Is handedness present in animals?

I’m just wondering if anyone knows whether animals have a preference for using one side of their bodies over the other, just as people do. I notice that one of my cats almost always swats at me with her left paw. She also has a tendency to chew mostly on the left side; last time she was at the vet he remarked how clean the teeth on the right side of her mouth were compared to those on the left. Anyway, I figure she must be a southpaw. If anyone has ever read anything about this, I’d love to know more, and also if handedness IS present, whether it breaks down in the same proportions among animals as it does with people. For instance, is my left-pawed kitty in the minority just as left-handed people are?

Anyway, I figure she must be a southpaw.

No pun intended, right? Well you just kinda non-scientifically answerd your own question. I was think about cat’s when I saw that topic name but rather most other animals (that don’t use their paws like hands as much…dogs, some wild animals…) I was going to say that they probably do have a prefrence, but about as significant as the prefrence we have with one foot over the other. BTW we do also have a foot prefrence (if you snowboard you know this) they way to find out is to imagine sliding on wet ice, which foot is foward. Or, have someone push you lightly when you are standing up (a little bit of surprise helps) and look at which foot goes out to catch yourself.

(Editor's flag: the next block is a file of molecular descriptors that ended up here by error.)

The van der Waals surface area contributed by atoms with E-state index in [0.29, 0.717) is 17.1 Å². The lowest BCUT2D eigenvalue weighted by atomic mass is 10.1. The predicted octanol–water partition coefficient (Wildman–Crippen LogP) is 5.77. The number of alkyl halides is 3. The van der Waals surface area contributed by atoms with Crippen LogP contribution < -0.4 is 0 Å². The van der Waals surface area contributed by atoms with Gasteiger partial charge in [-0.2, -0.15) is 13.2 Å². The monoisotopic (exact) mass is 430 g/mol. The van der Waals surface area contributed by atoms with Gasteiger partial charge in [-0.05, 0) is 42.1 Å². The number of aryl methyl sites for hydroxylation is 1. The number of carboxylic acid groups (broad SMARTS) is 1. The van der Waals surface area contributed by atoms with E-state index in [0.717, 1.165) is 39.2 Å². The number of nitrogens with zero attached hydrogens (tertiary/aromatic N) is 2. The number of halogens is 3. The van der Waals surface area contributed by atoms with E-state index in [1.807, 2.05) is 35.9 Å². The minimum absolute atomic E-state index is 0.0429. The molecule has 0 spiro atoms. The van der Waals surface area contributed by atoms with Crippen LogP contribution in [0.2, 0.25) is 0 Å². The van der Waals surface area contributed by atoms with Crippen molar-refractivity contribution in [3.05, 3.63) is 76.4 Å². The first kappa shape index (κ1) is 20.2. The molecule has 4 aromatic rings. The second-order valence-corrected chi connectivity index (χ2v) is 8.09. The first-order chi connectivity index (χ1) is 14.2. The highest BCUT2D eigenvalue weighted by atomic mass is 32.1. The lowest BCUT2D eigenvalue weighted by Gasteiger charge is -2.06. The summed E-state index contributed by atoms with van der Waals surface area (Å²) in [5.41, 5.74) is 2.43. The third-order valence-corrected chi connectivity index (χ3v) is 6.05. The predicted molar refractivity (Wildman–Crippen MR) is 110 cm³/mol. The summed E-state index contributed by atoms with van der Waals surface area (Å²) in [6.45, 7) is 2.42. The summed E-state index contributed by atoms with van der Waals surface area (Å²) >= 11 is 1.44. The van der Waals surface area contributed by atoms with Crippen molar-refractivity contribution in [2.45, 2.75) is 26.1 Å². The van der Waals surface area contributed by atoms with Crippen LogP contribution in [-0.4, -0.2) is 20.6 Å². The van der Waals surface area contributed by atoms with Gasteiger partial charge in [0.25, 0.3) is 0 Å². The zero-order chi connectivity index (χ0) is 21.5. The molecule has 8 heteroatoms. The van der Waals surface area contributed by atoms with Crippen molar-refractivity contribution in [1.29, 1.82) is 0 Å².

(BTW just for a little bit of useless fact type stuff, if you are left foot foward, you are regular and if you are right foot foward it is called “goofy”)

Formerly known as Nec3f on the AOL SDMB

Maybe the dog owners should take notes on which way their pets circle when bedding down–but then someone would probably bring up drains and the Equator!
–Alan Q

Look at lobsters…most have a larger right claw and a smaller left claw. But some, the lefties, have a larger left and a smaller right.

Yes, handedness (biased asymmetry) is present in many animals, and even in plants. LOTS of things are naturally asymmetrical, and often will not have 50/50 variants. Flatfish (flukes, flounders, halibut) lie predominantly on their left sides, IIRC. Most snail species have right-handed spirals, except for one, called the “Left-handed Whelk”. Lobsters have already been mentioned, and there are many other crustaceans (esp. fiddler crabs) with similar claw asymmetries. There are literally hundreds of thousands of insect species where the mouthparts and/or genitalic structures are distinctly asymmetrical, and always the same way. At any rate, pay close enough attention and you can find handedness all over the place in nature.

Do octopi have dominant tentacles?

One of my dogs is left handed, er, pawed, and the other one is right.

As for octopi, stick your hand out to it, and see if it reaches for you with it’s left or right tentacles.


Saw a story either today or yesterday in El Pais about how some butterflies are either left- or right-winged (This is NOT a joke). Apparently, their wing dominance makes it easier for them to fly in the patterns necessary for mating.

By the way, Cecil answered the question of handedness in animals - specifically about cats.

horses exhibit “sidedness,” in other words, they tend to be more flexible on one side of their body than the other.

This can be corrected or exacerbated through training. Extreme example : horses that are trained for racing often are severely left-sided, because in the US horses race clockwise, and they’ve only ever run with their body curved to the left.

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